I am trying to get the hang of retain / release. I get that they are a matched set. But I don't know when I have to retain references.

-(void)sampleMethod:(RandomClass *) obj {
    [obj  retain];
    // Do stuff to object...
    [obj release];

Is it necessary to retain (and thus release) obj?

I am worried about obj going away. Does it follow that you must (if) retain reference parameters as soon as possible in the function? What about the space of time between the functions call and the first instruction of the function?


  • 3
    Shouldn't it be [obj retain] or [release obj]? – Chaitanya Gupta Aug 26 '11 at 19:36
  • Ugh.. that's what happens when you type while watching TV. What I meant was -- shouldn't it be [obj retain] instead of [retain obj]? – Chaitanya Gupta Aug 26 '11 at 19:50
  • Uh... My bad. It should be [obj requestReference] and [obj releaseReference] actually... – DrFloyd5 Aug 26 '11 at 21:07
  • Thank you all for the discussion. – DrFloyd5 Aug 29 '11 at 18:18

Short answer; use ARC.

Joe's answer is more or less correct. Until it isn't.

In general, there is no need to retain arguments or return values from other methods. However, the resulting code only works by coincidence and convention, not by algorithmic analysis.


NSString *foo = [aMutableArray objectAtIndex: 5];
[aMutableArray removeObjectAtindex: 5];
[someTextField setTextValue: foo];


Your code just crashed. Maybe (it won't crash if foo happens to be a constant string or happens to have been retained by something else or happens to have been retain/autoreleased somewhere else).

Technically, that should be:

NSString *foo = [aMutableArray objectAtIndex: 5];
[foo retain];
[aMutableArray removeObjectAtindex: 5];
[someTextField setTextValue: foo];
[foo release];

That is, foo should be retained the moment it comes into scope and released the moment it is no longer used in a scope. Or you could [[foo retain] autorelease];, but autorelease pressure can be a problem (it generally isn't, but it can be).

ARC does this kind of analysis and would ensure that foo is retained as shown above when necessary.

  • While I am more or less correct foo being assigned by an array and then removed it would still be useless to retain (unless it was returned as [[.. retain] autorelease] which would still make my answer valid)! It would be too late and the caller should be me more responsible than that. Hence "Proper memory management" :). – Joe Aug 27 '11 at 0:35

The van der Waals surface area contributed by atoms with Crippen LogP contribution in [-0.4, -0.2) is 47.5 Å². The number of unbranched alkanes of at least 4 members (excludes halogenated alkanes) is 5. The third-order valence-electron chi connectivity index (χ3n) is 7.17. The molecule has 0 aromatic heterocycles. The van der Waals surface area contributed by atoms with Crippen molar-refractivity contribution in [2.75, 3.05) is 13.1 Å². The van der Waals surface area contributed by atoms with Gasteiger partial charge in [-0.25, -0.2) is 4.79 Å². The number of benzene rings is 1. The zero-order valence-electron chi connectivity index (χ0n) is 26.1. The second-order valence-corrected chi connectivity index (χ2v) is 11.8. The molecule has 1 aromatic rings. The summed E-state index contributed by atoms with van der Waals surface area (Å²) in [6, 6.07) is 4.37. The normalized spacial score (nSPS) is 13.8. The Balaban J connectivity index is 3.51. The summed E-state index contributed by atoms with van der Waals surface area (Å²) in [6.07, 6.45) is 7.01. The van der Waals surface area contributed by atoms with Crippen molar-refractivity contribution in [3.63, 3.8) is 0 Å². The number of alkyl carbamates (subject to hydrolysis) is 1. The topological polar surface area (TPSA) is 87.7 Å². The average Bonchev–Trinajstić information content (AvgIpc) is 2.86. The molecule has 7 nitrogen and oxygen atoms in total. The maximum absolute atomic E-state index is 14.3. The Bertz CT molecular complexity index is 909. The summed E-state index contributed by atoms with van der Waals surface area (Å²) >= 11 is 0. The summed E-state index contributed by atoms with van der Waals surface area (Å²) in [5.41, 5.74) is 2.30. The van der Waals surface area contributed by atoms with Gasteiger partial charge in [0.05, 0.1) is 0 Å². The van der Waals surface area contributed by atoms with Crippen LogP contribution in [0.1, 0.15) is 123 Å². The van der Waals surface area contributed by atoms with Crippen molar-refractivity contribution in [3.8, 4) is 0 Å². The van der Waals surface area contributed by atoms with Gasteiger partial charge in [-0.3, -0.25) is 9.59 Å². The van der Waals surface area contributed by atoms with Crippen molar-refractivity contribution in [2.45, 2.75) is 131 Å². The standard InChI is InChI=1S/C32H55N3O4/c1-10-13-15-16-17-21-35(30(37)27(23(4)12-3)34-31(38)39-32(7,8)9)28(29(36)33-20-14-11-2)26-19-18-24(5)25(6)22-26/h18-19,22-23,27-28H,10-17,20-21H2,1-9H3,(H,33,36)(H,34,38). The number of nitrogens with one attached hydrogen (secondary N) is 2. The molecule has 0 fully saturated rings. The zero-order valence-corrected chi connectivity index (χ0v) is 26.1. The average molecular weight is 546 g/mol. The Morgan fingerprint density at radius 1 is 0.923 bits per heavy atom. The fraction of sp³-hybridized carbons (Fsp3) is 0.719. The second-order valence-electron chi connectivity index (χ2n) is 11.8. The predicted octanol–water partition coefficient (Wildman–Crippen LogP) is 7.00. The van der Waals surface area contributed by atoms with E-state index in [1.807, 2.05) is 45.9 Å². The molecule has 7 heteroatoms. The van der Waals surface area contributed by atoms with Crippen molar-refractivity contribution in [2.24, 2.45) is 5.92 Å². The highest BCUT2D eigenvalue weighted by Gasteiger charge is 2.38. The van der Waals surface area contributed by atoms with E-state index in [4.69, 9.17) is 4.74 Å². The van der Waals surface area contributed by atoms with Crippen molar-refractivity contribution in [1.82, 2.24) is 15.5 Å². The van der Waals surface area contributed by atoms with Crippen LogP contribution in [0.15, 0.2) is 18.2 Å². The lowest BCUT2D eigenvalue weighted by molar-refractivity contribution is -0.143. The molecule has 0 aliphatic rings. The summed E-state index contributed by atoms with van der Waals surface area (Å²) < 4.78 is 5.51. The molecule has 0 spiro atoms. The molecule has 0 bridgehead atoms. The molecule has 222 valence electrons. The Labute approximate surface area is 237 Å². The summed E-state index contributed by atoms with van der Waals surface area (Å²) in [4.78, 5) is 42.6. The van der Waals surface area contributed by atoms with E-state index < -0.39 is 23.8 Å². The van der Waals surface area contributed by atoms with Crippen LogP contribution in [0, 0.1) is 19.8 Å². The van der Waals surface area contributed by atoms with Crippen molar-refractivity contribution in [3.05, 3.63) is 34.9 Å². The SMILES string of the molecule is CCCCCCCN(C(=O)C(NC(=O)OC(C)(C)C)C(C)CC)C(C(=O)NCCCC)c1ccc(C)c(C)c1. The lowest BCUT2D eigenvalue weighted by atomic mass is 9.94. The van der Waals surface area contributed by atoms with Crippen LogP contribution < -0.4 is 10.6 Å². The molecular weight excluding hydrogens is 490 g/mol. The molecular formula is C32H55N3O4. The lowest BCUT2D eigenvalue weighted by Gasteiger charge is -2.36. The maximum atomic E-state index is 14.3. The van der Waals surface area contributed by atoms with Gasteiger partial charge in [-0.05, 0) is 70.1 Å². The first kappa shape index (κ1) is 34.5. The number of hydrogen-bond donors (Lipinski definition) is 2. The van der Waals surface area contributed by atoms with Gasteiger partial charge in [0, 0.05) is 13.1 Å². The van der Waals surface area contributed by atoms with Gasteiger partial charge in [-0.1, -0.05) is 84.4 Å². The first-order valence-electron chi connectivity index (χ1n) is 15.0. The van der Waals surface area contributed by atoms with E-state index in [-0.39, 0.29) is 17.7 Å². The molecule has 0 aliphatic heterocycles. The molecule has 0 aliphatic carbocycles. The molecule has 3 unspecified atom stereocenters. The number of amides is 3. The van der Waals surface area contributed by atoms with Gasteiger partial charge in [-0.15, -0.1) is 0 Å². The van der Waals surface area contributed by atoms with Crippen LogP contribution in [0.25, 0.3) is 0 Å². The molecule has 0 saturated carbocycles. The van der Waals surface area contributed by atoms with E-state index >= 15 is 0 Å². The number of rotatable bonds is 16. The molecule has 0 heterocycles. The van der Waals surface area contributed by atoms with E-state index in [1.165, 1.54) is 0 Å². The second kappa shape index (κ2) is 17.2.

• Yah -- that was why I ultimately up voted your answer. It isn't incorrect; it is just that it is coincidental that it works but, yes, much of what we do in manual-retain-release is entirely coincidental and, thus, the need for ARC. – bbum Aug 27 '11 at 3:49
  • Actually -- not sure I parsed your comment. In my example, the first excerpt can crash. The second cannot (barring incorrect thread based memory management). – bbum Aug 27 '11 at 4:08
  • +1 for details on why it would not work and recommending ARC. – Joe Aug 27 '11 at 11:59
  • is NSString *foo = [[aMutableArray objectAtIndex: 5] retain] possible and does it make sense? – DrFloyd5 Aug 29 '11 at 18:17

You do not have to worry about the object being passed going away so there is no need to retain it. Proper memory management* ensures that the object will live for the duration of your method because it will be within the same thread as the caller, therefore the autorelease pool for that thread should not be drained and the caller can not release the object until your method has returned. This even holds true with methods such as performSelectorInBackground because that will retain the argument.

*Proper memory management - This means each thread that uses auto released objects gets it own autorelease pool that is drained within the same context it is created and objects passed across threads are properly retained.

  • You're assuming that everyone is playing nicely together. – Richard Aug 26 '11 at 19:54
  • 1
    This isn't entirely true, not even in the proper memory management case. It is, however, coincidentally true and, really, most of our code only works by coincidence anyway. – bbum Aug 26 '11 at 21:29

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